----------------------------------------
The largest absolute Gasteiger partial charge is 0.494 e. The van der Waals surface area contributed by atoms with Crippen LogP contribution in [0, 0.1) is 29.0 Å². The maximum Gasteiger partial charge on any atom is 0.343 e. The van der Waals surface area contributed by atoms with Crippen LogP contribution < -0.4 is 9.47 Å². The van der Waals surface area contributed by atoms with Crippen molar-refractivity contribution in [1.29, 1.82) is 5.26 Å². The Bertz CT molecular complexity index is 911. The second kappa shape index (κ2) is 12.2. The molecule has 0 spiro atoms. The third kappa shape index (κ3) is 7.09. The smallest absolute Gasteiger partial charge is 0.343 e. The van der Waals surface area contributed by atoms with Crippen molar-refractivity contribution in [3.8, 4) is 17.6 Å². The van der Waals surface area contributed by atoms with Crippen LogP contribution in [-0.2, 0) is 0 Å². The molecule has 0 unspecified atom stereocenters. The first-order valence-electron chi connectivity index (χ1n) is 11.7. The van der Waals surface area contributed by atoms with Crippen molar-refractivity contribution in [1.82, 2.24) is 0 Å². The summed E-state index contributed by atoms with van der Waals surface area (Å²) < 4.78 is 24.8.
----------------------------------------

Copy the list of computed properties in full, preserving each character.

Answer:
The largest absolute Gasteiger partial charge is 0.494 e. The van der Waals surface area contributed by atoms with Crippen LogP contribution in [0, 0.1) is 29.0 Å². The maximum Gasteiger partial charge on any atom is 0.343 e. The van der Waals surface area contributed by atoms with Crippen LogP contribution < -0.4 is 9.47 Å². The van der Waals surface area contributed by atoms with Crippen molar-refractivity contribution in [1.29, 1.82) is 5.26 Å². The Bertz CT molecular complexity index is 911. The second kappa shape index (κ2) is 12.2. The molecule has 0 spiro atoms. The third kappa shape index (κ3) is 7.09. The smallest absolute Gasteiger partial charge is 0.343 e. The van der Waals surface area contributed by atoms with Crippen molar-refractivity contribution in [3.8, 4) is 17.6 Å². The van der Waals surface area contributed by atoms with Crippen LogP contribution in [-0.2, 0) is 0 Å². The molecule has 0 unspecified atom stereocenters. The first-order valence-electron chi connectivity index (χ1n) is 11.7. The van der Waals surface area contributed by atoms with Crippen molar-refractivity contribution in [1.82, 2.24) is 0 Å². The summed E-state index contributed by atoms with van der Waals surface area (Å²) < 4.78 is 24.8.